Half-Minute Hero Super Neo Climax Review
The role-playing genre has been quite tried, true and stable over the few decades. Fans generally know what to expect when they put on a suit of digitized armor and start their quest, whether it’s in a turn-based Japanese production or a free-roam Western take on things. Sure, there’s always an improvement, new addition or interesting feature set added into newer releases, but the genre is rarely ever turned on its head with an infusion of creativity. One attempt at doing so was Marvelous Entertainment’s IP, Half-Minute Hero – a PSP game, which is now available for the XBOX Live Arcade as Half-Minute Hero Super Neo Climax. It’s a game that is so insanely fast and strange that you’ll forget it’s a role-playing adventure.
To say that Half-Minute Hero is a unique look at the RPG genre is an understatement. It’s essentially a combination of three somewhat different altered game types, spread over five distinct modes. Instead of taking part in quests of epic length and proportions, players are tasked with trying to finish a task in the shortest amount of time possible, with full leaderboard support to challenge your friends with. This mechanic stays the same for all modes, but your goals, objectives, tasks and main mechanics change a bit in each.
The game’s storyline continues through all five modes and essentially boils down to a battle between good and bad and morality versus prejudice. The development team at Marvelous Entertainment did a good job of crafting a world that feels interesting and holds gamers’ interest by having them save it from its perils, with the overall goal being saving the world from an oppressive overlord who is bound and bent on destruction. Some creative characters with unique personalities can be allied with throughout the journey and, though the writing isn’t much more than classic RPG cliches and basic genre statements, it can still be pretty interesting. Impatient gamers can skip through all of it if they’d like, just by pressing the start button so, if you don’t like reading walls of text and prefer to get right back into the action, that option will suit you.
Right at the beginning of the journey, only one mode is available: Hero 30. It is the most like a traditional RPG, if you stripped away the time factor, that is. This essentially means that you get to be the hero over 30 quests. Players visit towns, take on missions and attempt to save the world from all sorts of different types of creative-looking overlords. Much like the story structure of your traditional Final Fantasy game, but the twist is that the thirty second time limit can not be reduced to zero. If so, the attempt ends and you’re looking at a game over screen in anger at yourself for squandering those precious last few seconds. Avoiding this is done by visiting goddess shrines.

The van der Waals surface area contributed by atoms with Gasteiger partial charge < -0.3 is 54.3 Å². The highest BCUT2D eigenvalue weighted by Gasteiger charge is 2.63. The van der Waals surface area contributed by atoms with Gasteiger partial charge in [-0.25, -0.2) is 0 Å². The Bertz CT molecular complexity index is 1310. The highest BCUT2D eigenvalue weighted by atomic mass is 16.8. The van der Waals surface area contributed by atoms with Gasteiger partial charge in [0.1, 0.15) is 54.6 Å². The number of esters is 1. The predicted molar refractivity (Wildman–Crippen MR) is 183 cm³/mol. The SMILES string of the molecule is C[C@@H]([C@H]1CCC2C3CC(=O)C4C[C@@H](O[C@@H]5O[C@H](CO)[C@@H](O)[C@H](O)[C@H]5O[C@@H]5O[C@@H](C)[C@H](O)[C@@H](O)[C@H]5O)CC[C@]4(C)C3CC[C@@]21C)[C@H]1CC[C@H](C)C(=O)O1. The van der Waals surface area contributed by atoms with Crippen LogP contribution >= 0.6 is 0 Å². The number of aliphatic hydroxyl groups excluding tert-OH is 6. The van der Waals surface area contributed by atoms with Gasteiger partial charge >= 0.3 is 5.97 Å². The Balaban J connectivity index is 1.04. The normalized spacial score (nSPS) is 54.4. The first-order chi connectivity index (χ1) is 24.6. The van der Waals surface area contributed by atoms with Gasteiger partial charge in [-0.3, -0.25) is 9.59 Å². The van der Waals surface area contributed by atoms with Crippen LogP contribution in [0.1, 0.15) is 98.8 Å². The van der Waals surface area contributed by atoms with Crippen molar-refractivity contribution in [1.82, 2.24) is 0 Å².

Instead of having players continuously level up their hero over the course of their journey, Half-Minute Hero strips you of your levels and experience after each quest. That means that each new one you take on makes you start from scratch, with a new thirty second time limit. The task is to complete as many side quests as possible, while leveling up your little warrior enough so that he can take on the bad guy who has taken up nest in the town’s castle. This means a lot of random battling, all of which is completed automatically and quickly, meaning most battles only take about three seconds from start to finish. Death is not a finite ending as resets occur, but a loss of the thirty second timer is, which adds a new complexion to the game. Since it costs an increasing amount of money per prayer at the goddess’ shrine, it’s important to not do it too often, in order to keep the time resetting affordable.
The game’s battle system is pretty simplistic. Your hero rushes towards his enemies, hacking and slashing at them as they seemingly fight back, even though it’s not obvious via the animation system, at times. If you’re faltering at all, herbs can be used though only one can be held at a given time, and all must be purchased in towns at certain vendors. Allies will join your quest throughout the journey, based on decisions you make and side quests you finish. They can be quite helpful, especially during tougher battles, but they’re noticeably absent for most of the experience. Usually, it’s just you against the monsters.
Once you complete Hero 30 mode, a new mode is unlocked, with the trend continuing three more times. None of the new modes include the length that is found within the first one, which is around four hours in length or so, but they add somewhat fresh mechanics into the game’s premise. Hero 300 and Hero 3 are the two other main story modes, which task you with completing a quest in the listed amount of time – three hundred seconds or just three seconds. Conversely, the three other modes are more like minigames, tasking you with playing as a bad guy who is trying to do the right thing by saving castles, helping a town through the use of a crossbow as a princess in a shooter-style mode and saving the world as a knight who must choose the right path of enchanted stones. They’re fun diversions, though each is very short in length and only includes one map.